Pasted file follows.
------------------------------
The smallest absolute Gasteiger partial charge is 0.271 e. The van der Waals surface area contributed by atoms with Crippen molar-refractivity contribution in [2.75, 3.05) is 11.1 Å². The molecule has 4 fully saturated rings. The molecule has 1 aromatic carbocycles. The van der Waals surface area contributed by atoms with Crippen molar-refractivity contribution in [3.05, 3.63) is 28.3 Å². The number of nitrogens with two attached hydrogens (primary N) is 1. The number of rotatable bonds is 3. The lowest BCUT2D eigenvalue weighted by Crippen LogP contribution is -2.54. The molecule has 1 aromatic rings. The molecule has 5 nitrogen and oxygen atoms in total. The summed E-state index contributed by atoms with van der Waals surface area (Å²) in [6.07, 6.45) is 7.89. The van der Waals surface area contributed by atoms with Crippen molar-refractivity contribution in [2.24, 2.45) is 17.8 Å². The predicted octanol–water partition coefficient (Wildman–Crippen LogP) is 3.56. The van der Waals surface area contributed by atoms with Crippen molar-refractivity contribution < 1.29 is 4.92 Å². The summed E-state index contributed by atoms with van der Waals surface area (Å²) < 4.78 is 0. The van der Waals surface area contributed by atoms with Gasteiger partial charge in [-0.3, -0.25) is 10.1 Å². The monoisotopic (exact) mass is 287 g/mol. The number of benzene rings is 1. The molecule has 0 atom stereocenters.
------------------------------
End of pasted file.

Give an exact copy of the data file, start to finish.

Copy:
The smallest absolute Gasteiger partial charge is 0.271 e. The van der Waals surface area contributed by atoms with Crippen molar-refractivity contribution in [2.75, 3.05) is 11.1 Å². The molecule has 4 fully saturated rings. The molecule has 1 aromatic carbocycles. The van der Waals surface area contributed by atoms with Crippen molar-refractivity contribution in [3.05, 3.63) is 28.3 Å². The number of nitrogens with two attached hydrogens (primary N) is 1. The number of rotatable bonds is 3. The lowest BCUT2D eigenvalue weighted by Crippen LogP contribution is -2.54. The molecule has 1 aromatic rings. The molecule has 5 nitrogen and oxygen atoms in total. The summed E-state index contributed by atoms with van der Waals surface area (Å²) in [6.07, 6.45) is 7.89. The van der Waals surface area contributed by atoms with Crippen molar-refractivity contribution in [2.24, 2.45) is 17.8 Å². The predicted octanol–water partition coefficient (Wildman–Crippen LogP) is 3.56. The van der Waals surface area contributed by atoms with Crippen molar-refractivity contribution < 1.29 is 4.92 Å². The summed E-state index contributed by atoms with van der Waals surface area (Å²) < 4.78 is 0. The van der Waals surface area contributed by atoms with Gasteiger partial charge in [-0.3, -0.25) is 10.1 Å². The monoisotopic (exact) mass is 287 g/mol. The number of benzene rings is 1. The molecule has 0 atom stereocenters.